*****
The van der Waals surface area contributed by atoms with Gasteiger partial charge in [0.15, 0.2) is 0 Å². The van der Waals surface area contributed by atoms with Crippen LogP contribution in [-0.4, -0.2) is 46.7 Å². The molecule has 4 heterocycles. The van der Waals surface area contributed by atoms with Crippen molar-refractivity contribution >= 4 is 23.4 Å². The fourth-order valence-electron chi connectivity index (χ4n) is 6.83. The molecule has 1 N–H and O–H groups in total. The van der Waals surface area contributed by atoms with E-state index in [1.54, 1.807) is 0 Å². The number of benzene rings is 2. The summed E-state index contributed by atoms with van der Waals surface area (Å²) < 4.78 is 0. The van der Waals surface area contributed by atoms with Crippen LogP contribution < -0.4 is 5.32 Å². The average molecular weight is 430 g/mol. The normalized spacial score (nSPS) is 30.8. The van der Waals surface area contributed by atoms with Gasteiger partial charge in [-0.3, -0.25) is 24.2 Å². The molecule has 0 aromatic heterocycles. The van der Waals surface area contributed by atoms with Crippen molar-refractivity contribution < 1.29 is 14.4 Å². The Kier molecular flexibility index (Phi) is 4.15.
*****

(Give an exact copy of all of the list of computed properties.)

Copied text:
The van der Waals surface area contributed by atoms with Gasteiger partial charge in [0.15, 0.2) is 0 Å². The van der Waals surface area contributed by atoms with Crippen LogP contribution in [-0.4, -0.2) is 46.7 Å². The molecule has 4 heterocycles. The van der Waals surface area contributed by atoms with Crippen molar-refractivity contribution >= 4 is 23.4 Å². The fourth-order valence-electron chi connectivity index (χ4n) is 6.83. The molecule has 1 N–H and O–H groups in total. The van der Waals surface area contributed by atoms with E-state index in [1.54, 1.807) is 0 Å². The number of benzene rings is 2. The summed E-state index contributed by atoms with van der Waals surface area (Å²) < 4.78 is 0. The van der Waals surface area contributed by atoms with Crippen LogP contribution < -0.4 is 5.32 Å². The average molecular weight is 430 g/mol. The normalized spacial score (nSPS) is 30.8. The van der Waals surface area contributed by atoms with Gasteiger partial charge in [-0.3, -0.25) is 24.2 Å². The molecule has 0 aromatic heterocycles. The van der Waals surface area contributed by atoms with Crippen molar-refractivity contribution < 1.29 is 14.4 Å². The Kier molecular flexibility index (Phi) is 4.15.